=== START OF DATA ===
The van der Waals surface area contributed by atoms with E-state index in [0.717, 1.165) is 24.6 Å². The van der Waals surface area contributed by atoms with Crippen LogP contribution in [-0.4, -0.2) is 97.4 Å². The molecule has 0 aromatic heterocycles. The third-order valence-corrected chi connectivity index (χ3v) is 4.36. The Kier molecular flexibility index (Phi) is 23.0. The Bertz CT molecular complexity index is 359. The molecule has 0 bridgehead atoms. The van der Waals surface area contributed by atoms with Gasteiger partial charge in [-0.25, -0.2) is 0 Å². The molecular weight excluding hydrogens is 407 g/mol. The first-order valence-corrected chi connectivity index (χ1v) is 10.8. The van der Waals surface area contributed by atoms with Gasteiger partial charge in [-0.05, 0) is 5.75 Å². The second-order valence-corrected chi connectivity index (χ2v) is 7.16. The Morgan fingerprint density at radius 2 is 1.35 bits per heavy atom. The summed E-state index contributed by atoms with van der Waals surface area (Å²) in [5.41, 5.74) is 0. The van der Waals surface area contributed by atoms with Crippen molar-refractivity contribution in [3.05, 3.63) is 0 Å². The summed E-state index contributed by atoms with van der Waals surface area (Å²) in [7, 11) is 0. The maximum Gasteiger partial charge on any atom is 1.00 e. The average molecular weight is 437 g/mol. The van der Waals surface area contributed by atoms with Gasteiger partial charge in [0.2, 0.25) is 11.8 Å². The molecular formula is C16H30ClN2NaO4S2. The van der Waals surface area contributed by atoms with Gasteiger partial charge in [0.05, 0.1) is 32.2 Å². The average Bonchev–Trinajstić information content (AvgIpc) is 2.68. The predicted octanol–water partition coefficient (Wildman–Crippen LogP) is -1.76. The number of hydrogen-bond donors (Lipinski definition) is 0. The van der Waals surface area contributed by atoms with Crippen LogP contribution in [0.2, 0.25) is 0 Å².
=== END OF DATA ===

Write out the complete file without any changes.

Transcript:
The van der Waals surface area contributed by atoms with E-state index in [0.717, 1.165) is 24.6 Å². The van der Waals surface area contributed by atoms with Crippen LogP contribution in [-0.4, -0.2) is 97.4 Å². The molecule has 0 aromatic heterocycles. The third-order valence-corrected chi connectivity index (χ3v) is 4.36. The Kier molecular flexibility index (Phi) is 23.0. The Bertz CT molecular complexity index is 359. The molecule has 0 bridgehead atoms. The van der Waals surface area contributed by atoms with Gasteiger partial charge in [-0.25, -0.2) is 0 Å². The molecular weight excluding hydrogens is 407 g/mol. The first-order valence-corrected chi connectivity index (χ1v) is 10.8. The van der Waals surface area contributed by atoms with Gasteiger partial charge in [-0.05, 0) is 5.75 Å². The second-order valence-corrected chi connectivity index (χ2v) is 7.16. The Morgan fingerprint density at radius 2 is 1.35 bits per heavy atom. The summed E-state index contributed by atoms with van der Waals surface area (Å²) in [5.41, 5.74) is 0. The van der Waals surface area contributed by atoms with Crippen molar-refractivity contribution in [3.05, 3.63) is 0 Å². The summed E-state index contributed by atoms with van der Waals surface area (Å²) in [7, 11) is 0. The maximum Gasteiger partial charge on any atom is 1.00 e. The average molecular weight is 437 g/mol. The van der Waals surface area contributed by atoms with Gasteiger partial charge in [0.2, 0.25) is 11.8 Å². The molecular formula is C16H30ClN2NaO4S2. The van der Waals surface area contributed by atoms with Gasteiger partial charge in [0.05, 0.1) is 32.2 Å². The average Bonchev–Trinajstić information content (AvgIpc) is 2.68. The predicted octanol–water partition coefficient (Wildman–Crippen LogP) is -1.76. The number of hydrogen-bond donors (Lipinski definition) is 0. The van der Waals surface area contributed by atoms with Crippen LogP contribution in [0.2, 0.25) is 0 Å².